Engelbart proposed a hypothetical…"Suppose you had a new writing machine," he wrote, "a high-speed electric typewriter with some very special features." In a few words, he proceeded to describe what is known today as a "word processor."
This hypothetical writing machine permits you to use a new process for composing text. For instance, trial drafts can rapidly be composed from rearranged excerpts of old drafts, together with new words or passages which you insert by hand typing. Your first draft may represent a free outpouring of thoughts in any order, with the inspection of foregoing thoughts continuously stimulating new considerations and ideas to be entered. If the tangle of thoughts represented by the draft becomes too complex, you can compile a reordered draft quickly. It would be practical for you to accommodate more complexity in the trails of thought you might build in search of the path that suits your needs.
You can integrate new ideas more easily, and thus harness your creativity more continuously, if you can quickly and flexibly change your working record. If it is easier to update any part of your working record to accommodate new developments in thought or circumstance, you will find it easier to incorporate more complex procedures in your way of doing things. . . .
Leaked documents detail for the first time China's systematic brainwashing of hundreds of thousands of Muslims in a network of high-security prison camps.
The leaked documents also reveal how the Chinese government uses mass surveillance and a predictive-policing programme that analyses personal data.
One document shows how the system flagged 1.8m people simply because they had a data sharing app called Zapya on their phone. The authorities then ordered the investigation of 40,557 of them "one by one". The document says "if it is not possible to eliminate suspicion" they should be sent for "concentrated training".
Ruja Ignatova called herself the Cryptoqueen. She told people she had invented a cryptocurrency to rival Bitcoin, and persuaded them to invest billions. Then, two years ago, she disappeared. Jamie Bartlett spent months investigating how she did it for the Missing Cryptoqueen podcast, and trying to figure out where she's hiding.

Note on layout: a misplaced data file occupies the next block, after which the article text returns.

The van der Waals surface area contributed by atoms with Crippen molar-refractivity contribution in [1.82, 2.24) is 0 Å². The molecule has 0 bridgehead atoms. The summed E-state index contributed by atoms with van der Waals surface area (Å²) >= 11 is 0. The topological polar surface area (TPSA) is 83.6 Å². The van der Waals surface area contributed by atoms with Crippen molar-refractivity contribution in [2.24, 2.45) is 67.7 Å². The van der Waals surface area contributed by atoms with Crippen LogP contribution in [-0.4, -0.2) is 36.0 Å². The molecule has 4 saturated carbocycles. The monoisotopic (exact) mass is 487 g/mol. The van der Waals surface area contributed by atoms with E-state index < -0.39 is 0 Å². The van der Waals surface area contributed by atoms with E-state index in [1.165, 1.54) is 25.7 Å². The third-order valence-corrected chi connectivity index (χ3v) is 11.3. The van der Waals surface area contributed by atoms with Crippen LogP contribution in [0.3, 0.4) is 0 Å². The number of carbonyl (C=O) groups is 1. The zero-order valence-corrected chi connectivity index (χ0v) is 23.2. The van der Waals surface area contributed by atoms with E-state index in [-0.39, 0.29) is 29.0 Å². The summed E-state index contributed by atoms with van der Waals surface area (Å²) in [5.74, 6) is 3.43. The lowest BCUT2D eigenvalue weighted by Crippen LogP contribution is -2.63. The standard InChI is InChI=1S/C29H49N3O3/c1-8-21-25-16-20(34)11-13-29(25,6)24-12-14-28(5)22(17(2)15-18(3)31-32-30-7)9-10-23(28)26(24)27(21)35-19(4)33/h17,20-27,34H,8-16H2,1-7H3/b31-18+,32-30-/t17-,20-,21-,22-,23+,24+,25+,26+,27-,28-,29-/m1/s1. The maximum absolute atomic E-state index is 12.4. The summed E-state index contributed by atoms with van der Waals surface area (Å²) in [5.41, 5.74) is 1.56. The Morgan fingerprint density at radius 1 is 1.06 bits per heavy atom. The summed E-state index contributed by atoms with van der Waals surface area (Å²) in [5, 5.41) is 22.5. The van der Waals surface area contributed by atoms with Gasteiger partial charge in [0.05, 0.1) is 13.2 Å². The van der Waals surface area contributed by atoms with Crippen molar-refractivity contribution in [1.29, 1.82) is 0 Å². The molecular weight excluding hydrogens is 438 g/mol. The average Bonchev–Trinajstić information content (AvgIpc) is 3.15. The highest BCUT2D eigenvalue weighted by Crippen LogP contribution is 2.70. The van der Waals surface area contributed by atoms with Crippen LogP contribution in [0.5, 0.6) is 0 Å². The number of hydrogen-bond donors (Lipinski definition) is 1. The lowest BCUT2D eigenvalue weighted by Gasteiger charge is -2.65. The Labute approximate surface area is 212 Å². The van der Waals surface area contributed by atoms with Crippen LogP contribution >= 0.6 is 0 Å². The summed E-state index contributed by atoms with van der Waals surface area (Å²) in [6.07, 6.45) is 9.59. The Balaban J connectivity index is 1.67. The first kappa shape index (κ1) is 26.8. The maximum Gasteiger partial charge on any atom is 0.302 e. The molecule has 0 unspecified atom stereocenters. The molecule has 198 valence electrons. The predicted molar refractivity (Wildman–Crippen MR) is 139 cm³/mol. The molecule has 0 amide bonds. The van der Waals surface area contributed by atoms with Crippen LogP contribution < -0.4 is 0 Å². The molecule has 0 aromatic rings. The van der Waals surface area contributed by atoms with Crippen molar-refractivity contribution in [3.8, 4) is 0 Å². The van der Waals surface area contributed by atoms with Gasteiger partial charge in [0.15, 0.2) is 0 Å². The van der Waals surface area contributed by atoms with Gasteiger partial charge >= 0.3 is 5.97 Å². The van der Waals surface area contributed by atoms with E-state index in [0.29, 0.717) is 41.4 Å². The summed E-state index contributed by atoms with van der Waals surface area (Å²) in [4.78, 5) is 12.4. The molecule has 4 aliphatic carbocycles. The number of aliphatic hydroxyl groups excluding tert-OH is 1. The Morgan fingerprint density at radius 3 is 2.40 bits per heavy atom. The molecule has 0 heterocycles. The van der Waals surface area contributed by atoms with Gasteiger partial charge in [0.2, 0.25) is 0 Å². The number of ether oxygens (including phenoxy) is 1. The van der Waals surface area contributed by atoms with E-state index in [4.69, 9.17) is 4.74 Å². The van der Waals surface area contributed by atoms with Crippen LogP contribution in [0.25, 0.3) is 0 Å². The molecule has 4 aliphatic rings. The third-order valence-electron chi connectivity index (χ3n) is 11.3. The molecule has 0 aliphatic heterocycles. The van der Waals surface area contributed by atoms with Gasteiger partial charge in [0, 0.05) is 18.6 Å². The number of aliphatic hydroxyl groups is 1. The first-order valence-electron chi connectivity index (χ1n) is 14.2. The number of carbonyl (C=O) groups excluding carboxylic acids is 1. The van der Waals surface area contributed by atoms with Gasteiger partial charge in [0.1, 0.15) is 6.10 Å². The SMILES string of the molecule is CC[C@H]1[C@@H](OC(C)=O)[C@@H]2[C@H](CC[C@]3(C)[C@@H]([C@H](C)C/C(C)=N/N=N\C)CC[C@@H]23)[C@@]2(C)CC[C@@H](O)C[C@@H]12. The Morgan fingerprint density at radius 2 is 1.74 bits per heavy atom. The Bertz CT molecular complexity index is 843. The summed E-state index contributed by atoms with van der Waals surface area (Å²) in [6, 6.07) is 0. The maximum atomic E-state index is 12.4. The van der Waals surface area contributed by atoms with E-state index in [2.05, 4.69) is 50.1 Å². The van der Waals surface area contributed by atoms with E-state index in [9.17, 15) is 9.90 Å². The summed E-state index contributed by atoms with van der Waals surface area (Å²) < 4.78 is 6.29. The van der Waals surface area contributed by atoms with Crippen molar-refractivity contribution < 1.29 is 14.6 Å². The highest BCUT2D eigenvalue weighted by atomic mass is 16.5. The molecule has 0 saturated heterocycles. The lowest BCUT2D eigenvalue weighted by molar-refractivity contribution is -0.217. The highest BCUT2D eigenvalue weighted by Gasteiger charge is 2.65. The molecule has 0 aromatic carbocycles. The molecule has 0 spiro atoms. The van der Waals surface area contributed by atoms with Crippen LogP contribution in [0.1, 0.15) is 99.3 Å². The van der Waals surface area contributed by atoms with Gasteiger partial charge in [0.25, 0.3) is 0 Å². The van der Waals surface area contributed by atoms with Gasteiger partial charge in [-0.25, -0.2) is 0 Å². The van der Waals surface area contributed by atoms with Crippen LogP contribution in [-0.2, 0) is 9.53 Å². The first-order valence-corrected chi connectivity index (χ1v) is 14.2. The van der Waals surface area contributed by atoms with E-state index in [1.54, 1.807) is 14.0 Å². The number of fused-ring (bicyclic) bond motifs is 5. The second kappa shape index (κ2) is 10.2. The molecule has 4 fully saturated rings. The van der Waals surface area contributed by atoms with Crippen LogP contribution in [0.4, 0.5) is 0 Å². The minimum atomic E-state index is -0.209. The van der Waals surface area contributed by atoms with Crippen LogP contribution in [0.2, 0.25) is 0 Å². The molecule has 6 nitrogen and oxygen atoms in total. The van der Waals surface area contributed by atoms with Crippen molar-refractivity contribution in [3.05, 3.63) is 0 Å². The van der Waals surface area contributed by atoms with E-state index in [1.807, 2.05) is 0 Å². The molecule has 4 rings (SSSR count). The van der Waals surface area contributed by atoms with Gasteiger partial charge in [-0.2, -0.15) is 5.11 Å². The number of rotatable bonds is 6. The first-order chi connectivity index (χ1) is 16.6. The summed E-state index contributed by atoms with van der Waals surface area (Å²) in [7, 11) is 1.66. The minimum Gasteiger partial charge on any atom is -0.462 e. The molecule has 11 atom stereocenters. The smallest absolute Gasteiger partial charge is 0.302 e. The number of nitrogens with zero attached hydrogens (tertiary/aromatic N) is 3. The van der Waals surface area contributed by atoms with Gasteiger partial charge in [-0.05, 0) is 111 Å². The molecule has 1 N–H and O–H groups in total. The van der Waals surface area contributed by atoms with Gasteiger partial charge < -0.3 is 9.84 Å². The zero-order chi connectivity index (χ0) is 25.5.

From dead bodies in the security line to a cobra in a Pringles can, you wouldn’t believe the crazy things that happen at America’s busiest airport of origin.
What do you do while waiting to board? At LAX, that’s an $814 million-a-year question. Retail sales and duty-free pulled in $205 million and $234 million in the past 12 months, respectively, but food and beverage is the big earner, with $375 million in sales. LAX has a steeper markup than most U.S. airports—about 18% above typical retail pricing. (PDX in Portland, Ore., is the lowest at 0%.)
Turns out, even with steep price tags, people like to eat when they’re bored. That’s why Panda Express sells more than 120,000 pounds of orange chicken a year, and California Pizza Kitchen slings 244,000 pies.
More to Check Out:
- Hook, Line and Sinker: Do Tinder Matches Lead to One-Night Stands?
- Why is everyone becoming a bank?
- The top 1% of app store publishers drive 80% of new downloads
- The Companies Venture Capital Isn’t Allowed to Invest In
- Real News: Hardly Anybody Shares Fake News
Vibhav Altekar does Computer Vision at Anduril.
Headed to Arizona for Thanksgiving. Hope you have a great holiday!
Have anyone you think I should meet (hiring, interesting, just for fun)? Please let me know!
What are you doing for the holidays? Anything I can do to be helpful?
If you find the content to be valuable, consider leaving me a small tip. I really really appreciate any support. Means a lot.